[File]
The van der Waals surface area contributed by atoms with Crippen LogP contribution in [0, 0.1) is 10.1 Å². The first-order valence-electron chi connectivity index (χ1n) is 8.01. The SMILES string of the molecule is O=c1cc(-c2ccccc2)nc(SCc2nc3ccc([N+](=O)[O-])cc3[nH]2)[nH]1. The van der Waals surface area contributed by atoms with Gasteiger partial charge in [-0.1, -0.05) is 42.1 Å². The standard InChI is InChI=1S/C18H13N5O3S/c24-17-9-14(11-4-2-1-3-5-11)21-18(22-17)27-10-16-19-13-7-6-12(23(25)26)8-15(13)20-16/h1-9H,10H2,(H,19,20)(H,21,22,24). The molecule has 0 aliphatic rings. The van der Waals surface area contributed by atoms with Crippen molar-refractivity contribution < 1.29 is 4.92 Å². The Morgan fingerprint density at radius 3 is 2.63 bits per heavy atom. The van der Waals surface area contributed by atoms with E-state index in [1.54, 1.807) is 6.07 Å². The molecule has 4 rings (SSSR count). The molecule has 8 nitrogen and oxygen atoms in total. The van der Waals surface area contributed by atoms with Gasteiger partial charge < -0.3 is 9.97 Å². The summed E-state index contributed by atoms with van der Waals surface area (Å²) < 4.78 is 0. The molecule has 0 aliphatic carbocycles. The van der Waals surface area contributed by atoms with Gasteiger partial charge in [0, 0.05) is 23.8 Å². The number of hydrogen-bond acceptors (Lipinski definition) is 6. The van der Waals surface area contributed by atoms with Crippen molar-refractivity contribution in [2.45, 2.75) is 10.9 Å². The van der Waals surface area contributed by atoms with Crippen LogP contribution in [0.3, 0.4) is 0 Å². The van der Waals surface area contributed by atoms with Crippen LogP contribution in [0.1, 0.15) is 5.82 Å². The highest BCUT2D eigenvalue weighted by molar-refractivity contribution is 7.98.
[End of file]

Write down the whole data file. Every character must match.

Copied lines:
The van der Waals surface area contributed by atoms with Crippen LogP contribution in [0, 0.1) is 10.1 Å². The first-order valence-electron chi connectivity index (χ1n) is 8.01. The SMILES string of the molecule is O=c1cc(-c2ccccc2)nc(SCc2nc3ccc([N+](=O)[O-])cc3[nH]2)[nH]1. The van der Waals surface area contributed by atoms with Gasteiger partial charge in [-0.1, -0.05) is 42.1 Å². The standard InChI is InChI=1S/C18H13N5O3S/c24-17-9-14(11-4-2-1-3-5-11)21-18(22-17)27-10-16-19-13-7-6-12(23(25)26)8-15(13)20-16/h1-9H,10H2,(H,19,20)(H,21,22,24). The molecule has 0 aliphatic rings. The van der Waals surface area contributed by atoms with Crippen molar-refractivity contribution < 1.29 is 4.92 Å². The Morgan fingerprint density at radius 3 is 2.63 bits per heavy atom. The van der Waals surface area contributed by atoms with E-state index in [1.54, 1.807) is 6.07 Å². The molecule has 4 rings (SSSR count). The molecule has 8 nitrogen and oxygen atoms in total. The van der Waals surface area contributed by atoms with Gasteiger partial charge < -0.3 is 9.97 Å². The summed E-state index contributed by atoms with van der Waals surface area (Å²) < 4.78 is 0. The molecule has 0 aliphatic carbocycles. The van der Waals surface area contributed by atoms with Gasteiger partial charge in [0, 0.05) is 23.8 Å². The number of hydrogen-bond acceptors (Lipinski definition) is 6. The van der Waals surface area contributed by atoms with Crippen molar-refractivity contribution in [2.45, 2.75) is 10.9 Å². The van der Waals surface area contributed by atoms with Crippen LogP contribution in [0.3, 0.4) is 0 Å². The van der Waals surface area contributed by atoms with Crippen LogP contribution in [0.1, 0.15) is 5.82 Å². The highest BCUT2D eigenvalue weighted by molar-refractivity contribution is 7.98.